Ibogaine (IBO) treatment is a truly effective way to resolve opiate addiction. Although not without moderate side effects and risks, Ibogaine treatment for opiate addiction is the most realistic way to quit opiates for good. Ibogaine Central treatment centers offer ibogaine therapy for addictions to alcohol and other drugs, but Ibogaine is most well-known for treating opiate (and opioid) addiction.
Traditional Opiate Addiction Treatment
Addiction treatment centers that work with Ibogaine Central know that conventional drug addiction treatment programs for opiate dependency often become revolving doors. Methadone, Suboxone, Buprenorphine, and L-alpha-acetyl-methanol (LAAM), combined with 12-step programs and psychotherapy have been the traditional treatments for opiate addictions. However, despite clinical trials touting the clinical effectiveness of these traditional opiate addiction treatment programs, true opiate addiction rehabilitation rates resulting from these drug addiction treatment programs are questionable.
How opiate treatment or methods perform in clinical trials and their true effectiveness when implemented in the public at-large are two different things. Doctors know and recognize this. The idea is referred to as treatment clinical effectiveness versus true treatment efficacy. Just because something is lauded as being a clinically effective opiate addiction treatment does not mean that it reliably or consistently solves the problem of opiate dependency.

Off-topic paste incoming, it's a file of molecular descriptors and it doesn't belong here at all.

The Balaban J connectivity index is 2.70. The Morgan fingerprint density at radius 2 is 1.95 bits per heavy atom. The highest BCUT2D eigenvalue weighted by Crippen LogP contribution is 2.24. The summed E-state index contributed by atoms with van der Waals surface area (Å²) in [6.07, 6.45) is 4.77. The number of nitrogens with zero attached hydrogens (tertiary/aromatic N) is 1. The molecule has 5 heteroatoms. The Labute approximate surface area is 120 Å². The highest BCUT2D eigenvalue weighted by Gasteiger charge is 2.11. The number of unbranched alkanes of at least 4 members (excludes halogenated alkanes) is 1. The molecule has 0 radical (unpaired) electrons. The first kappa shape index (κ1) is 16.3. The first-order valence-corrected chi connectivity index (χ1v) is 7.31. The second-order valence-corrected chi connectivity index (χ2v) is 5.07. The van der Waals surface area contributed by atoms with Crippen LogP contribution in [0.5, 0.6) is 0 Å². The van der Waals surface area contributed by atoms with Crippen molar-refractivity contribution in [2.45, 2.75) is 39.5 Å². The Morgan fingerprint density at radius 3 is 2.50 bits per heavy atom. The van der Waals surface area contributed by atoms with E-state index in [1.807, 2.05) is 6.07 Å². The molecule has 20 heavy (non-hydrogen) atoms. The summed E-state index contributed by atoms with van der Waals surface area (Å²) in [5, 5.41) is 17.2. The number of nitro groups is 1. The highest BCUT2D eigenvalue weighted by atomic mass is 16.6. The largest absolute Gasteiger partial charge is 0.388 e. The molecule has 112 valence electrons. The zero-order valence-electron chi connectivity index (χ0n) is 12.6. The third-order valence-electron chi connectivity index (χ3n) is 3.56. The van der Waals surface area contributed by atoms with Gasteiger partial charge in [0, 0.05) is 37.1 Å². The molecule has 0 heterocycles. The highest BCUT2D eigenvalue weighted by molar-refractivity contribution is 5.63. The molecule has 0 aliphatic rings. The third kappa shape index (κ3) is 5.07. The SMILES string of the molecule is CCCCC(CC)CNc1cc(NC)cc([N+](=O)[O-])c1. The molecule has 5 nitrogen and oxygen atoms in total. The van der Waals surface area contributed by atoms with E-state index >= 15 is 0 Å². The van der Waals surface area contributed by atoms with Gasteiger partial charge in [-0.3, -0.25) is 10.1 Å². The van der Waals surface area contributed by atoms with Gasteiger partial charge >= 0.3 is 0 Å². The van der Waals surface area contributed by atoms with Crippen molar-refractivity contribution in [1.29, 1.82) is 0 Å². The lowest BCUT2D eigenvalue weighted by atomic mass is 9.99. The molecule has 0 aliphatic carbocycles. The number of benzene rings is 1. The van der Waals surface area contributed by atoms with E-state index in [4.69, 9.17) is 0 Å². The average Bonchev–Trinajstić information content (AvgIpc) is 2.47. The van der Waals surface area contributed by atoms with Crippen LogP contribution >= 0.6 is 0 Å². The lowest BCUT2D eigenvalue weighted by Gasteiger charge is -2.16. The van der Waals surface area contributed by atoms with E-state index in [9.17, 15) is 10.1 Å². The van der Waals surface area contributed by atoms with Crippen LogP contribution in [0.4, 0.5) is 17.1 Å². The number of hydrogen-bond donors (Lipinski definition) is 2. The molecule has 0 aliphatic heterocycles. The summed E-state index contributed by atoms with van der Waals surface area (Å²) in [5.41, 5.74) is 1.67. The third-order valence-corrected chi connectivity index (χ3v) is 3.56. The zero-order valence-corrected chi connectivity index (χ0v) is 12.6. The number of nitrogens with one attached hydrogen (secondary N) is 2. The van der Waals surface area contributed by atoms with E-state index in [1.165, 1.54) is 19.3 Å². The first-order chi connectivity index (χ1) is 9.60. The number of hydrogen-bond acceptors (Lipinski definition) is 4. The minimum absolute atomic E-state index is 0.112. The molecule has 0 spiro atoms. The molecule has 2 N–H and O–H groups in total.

Brief History of Ibogaine for Opiate Treatment
Ibogaine is a naturally-occurring substance derived from the Iboga (Tabernanthe iboga) shrub, although synthetic forms also exist. Iboga shrubs grow in African rainforests and have been used in indigenous spiritual ceremonies for centuries.
Ibogaine was first isolated in a laboratory in the United States by G. Buchi in 1966. A patent to treat human patients with Ibogaine for drug addiction was awarded to Howard Lotsof in 1985. In 1988 and again in 1994, Lotsof’s claims were confirmed in rat studies conducted by Michailo Dzoljic, et al.
Ibogaine is a mild hallucinogenic and is currently classified as a Schedule I illegal drug in the United States, despite repeated evidence of its medicinal benefits and lack of addictive nature. Many forms of Ibogaine exist, especially since it has become possible to synthetically produce it. Ibogaine hydrochloride (HCL) is widely considered the purest form of Ibogaine. Ibogaine HCL is what Ibogaine Central treatment centers administer to their clients.
Mechanism of Ibogaine Treatment for Opiate Addiction
Unlike typical medication employed to remedy opiate and other drug addictions, Ibogaine treatment does not just attenuate the addiction, nor does it replace the addictive drug. Patients who undergo Ibogaine treatment will not begin craving Ibogaine and then be slowly weaned off it, as is the case when using Methadone, Suboxone, Buprenorphine, or LAAM. In most cases, Ibogaine treatment eliminates opiate and other drug addiction cravings and withdrawal symptoms entirely.
Ibogaine is part of a group of substances called “excitatory amino acid receptor antagonists”. Another name for this class of chemical is “glutamate receptor antagonist”.